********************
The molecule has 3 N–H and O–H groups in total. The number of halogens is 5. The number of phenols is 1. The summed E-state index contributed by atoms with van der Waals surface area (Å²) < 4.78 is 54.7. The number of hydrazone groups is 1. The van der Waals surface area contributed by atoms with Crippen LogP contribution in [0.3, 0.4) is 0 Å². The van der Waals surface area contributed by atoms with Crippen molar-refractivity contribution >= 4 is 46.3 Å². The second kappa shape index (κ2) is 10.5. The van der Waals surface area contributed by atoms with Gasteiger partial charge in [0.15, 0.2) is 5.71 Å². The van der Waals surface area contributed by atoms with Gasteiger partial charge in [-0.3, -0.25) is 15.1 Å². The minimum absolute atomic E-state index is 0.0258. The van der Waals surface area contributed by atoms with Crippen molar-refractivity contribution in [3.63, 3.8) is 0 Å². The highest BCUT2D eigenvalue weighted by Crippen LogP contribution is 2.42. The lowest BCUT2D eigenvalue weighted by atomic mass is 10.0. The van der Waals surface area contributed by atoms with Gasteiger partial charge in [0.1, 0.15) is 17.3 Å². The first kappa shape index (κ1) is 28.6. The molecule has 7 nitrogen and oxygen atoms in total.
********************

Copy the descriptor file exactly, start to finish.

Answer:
The molecule has 3 N–H and O–H groups in total. The number of halogens is 5. The number of phenols is 1. The summed E-state index contributed by atoms with van der Waals surface area (Å²) < 4.78 is 54.7. The number of hydrazone groups is 1. The van der Waals surface area contributed by atoms with Crippen LogP contribution in [0.3, 0.4) is 0 Å². The van der Waals surface area contributed by atoms with Crippen molar-refractivity contribution >= 4 is 46.3 Å². The second kappa shape index (κ2) is 10.5. The van der Waals surface area contributed by atoms with Gasteiger partial charge in [0.15, 0.2) is 5.71 Å². The van der Waals surface area contributed by atoms with Gasteiger partial charge in [-0.3, -0.25) is 15.1 Å². The minimum absolute atomic E-state index is 0.0258. The van der Waals surface area contributed by atoms with Crippen molar-refractivity contribution in [3.63, 3.8) is 0 Å². The highest BCUT2D eigenvalue weighted by Crippen LogP contribution is 2.42. The lowest BCUT2D eigenvalue weighted by atomic mass is 10.0. The van der Waals surface area contributed by atoms with Gasteiger partial charge in [0.1, 0.15) is 17.3 Å². The first kappa shape index (κ1) is 28.6. The molecule has 7 nitrogen and oxygen atoms in total.